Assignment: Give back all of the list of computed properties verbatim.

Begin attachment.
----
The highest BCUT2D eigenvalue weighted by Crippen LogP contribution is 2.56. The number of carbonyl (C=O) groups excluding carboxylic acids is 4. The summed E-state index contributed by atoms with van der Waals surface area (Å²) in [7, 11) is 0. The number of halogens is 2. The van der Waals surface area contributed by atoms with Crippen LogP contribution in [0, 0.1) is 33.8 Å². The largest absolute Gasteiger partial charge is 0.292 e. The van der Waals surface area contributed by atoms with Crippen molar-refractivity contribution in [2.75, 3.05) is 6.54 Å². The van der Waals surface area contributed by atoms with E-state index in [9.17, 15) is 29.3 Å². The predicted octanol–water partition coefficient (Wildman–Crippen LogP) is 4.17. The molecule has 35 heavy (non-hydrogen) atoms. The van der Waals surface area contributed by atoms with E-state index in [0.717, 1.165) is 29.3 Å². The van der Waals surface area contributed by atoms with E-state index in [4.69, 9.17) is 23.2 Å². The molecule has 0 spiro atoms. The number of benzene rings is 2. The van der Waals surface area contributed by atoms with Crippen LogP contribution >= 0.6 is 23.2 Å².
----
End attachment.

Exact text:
The highest BCUT2D eigenvalue weighted by Crippen LogP contribution is 2.56. The number of carbonyl (C=O) groups excluding carboxylic acids is 4. The summed E-state index contributed by atoms with van der Waals surface area (Å²) in [7, 11) is 0. The number of halogens is 2. The van der Waals surface area contributed by atoms with Crippen LogP contribution in [0, 0.1) is 33.8 Å². The largest absolute Gasteiger partial charge is 0.292 e. The van der Waals surface area contributed by atoms with Crippen molar-refractivity contribution in [2.75, 3.05) is 6.54 Å². The van der Waals surface area contributed by atoms with E-state index in [9.17, 15) is 29.3 Å². The predicted octanol–water partition coefficient (Wildman–Crippen LogP) is 4.17. The molecule has 35 heavy (non-hydrogen) atoms. The van der Waals surface area contributed by atoms with E-state index in [0.717, 1.165) is 29.3 Å². The van der Waals surface area contributed by atoms with E-state index in [4.69, 9.17) is 23.2 Å². The molecule has 0 spiro atoms. The number of benzene rings is 2. The van der Waals surface area contributed by atoms with Crippen LogP contribution >= 0.6 is 23.2 Å².